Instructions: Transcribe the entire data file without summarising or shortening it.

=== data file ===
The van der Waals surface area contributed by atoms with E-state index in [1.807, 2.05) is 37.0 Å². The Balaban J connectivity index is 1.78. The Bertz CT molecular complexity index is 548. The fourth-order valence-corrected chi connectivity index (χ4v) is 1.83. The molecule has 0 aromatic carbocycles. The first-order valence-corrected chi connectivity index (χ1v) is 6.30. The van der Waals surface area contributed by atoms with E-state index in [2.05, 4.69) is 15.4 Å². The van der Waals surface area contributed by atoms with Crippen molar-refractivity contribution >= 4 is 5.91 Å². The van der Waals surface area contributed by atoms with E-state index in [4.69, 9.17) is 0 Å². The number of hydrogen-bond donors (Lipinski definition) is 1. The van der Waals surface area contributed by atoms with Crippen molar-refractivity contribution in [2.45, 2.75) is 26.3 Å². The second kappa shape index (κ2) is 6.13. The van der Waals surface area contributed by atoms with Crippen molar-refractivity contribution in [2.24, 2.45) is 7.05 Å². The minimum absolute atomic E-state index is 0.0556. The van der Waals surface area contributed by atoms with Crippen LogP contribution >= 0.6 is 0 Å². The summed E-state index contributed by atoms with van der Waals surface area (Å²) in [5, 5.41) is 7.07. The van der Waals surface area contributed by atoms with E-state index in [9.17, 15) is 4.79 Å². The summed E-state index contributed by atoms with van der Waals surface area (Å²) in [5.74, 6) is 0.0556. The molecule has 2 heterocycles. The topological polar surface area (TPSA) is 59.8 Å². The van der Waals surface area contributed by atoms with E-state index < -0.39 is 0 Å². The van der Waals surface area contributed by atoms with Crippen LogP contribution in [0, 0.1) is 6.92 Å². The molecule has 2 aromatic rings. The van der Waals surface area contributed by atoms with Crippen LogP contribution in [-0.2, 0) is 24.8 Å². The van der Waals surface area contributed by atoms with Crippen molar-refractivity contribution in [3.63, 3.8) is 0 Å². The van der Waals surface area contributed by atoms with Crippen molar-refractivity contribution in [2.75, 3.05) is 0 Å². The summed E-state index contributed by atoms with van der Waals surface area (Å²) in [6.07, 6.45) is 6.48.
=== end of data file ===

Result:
The van der Waals surface area contributed by atoms with E-state index in [1.807, 2.05) is 37.0 Å². The Balaban J connectivity index is 1.78. The Bertz CT molecular complexity index is 548. The fourth-order valence-corrected chi connectivity index (χ4v) is 1.83. The molecule has 0 aromatic carbocycles. The first-order valence-corrected chi connectivity index (χ1v) is 6.30. The van der Waals surface area contributed by atoms with E-state index in [2.05, 4.69) is 15.4 Å². The van der Waals surface area contributed by atoms with Crippen molar-refractivity contribution >= 4 is 5.91 Å². The van der Waals surface area contributed by atoms with E-state index in [4.69, 9.17) is 0 Å². The number of hydrogen-bond donors (Lipinski definition) is 1. The van der Waals surface area contributed by atoms with Crippen molar-refractivity contribution in [2.45, 2.75) is 26.3 Å². The second kappa shape index (κ2) is 6.13. The van der Waals surface area contributed by atoms with Crippen molar-refractivity contribution in [2.24, 2.45) is 7.05 Å². The minimum absolute atomic E-state index is 0.0556. The van der Waals surface area contributed by atoms with Crippen LogP contribution >= 0.6 is 0 Å². The summed E-state index contributed by atoms with van der Waals surface area (Å²) in [5, 5.41) is 7.07. The van der Waals surface area contributed by atoms with E-state index in [9.17, 15) is 4.79 Å². The summed E-state index contributed by atoms with van der Waals surface area (Å²) in [5.74, 6) is 0.0556. The molecule has 2 heterocycles. The topological polar surface area (TPSA) is 59.8 Å². The van der Waals surface area contributed by atoms with E-state index < -0.39 is 0 Å². The van der Waals surface area contributed by atoms with Crippen LogP contribution in [0, 0.1) is 6.92 Å². The molecule has 2 aromatic rings. The van der Waals surface area contributed by atoms with Crippen LogP contribution in [-0.2, 0) is 24.8 Å². The van der Waals surface area contributed by atoms with Crippen molar-refractivity contribution in [3.63, 3.8) is 0 Å². The van der Waals surface area contributed by atoms with Crippen molar-refractivity contribution in [2.75, 3.05) is 0 Å². The summed E-state index contributed by atoms with van der Waals surface area (Å²) in [6.07, 6.45) is 6.48.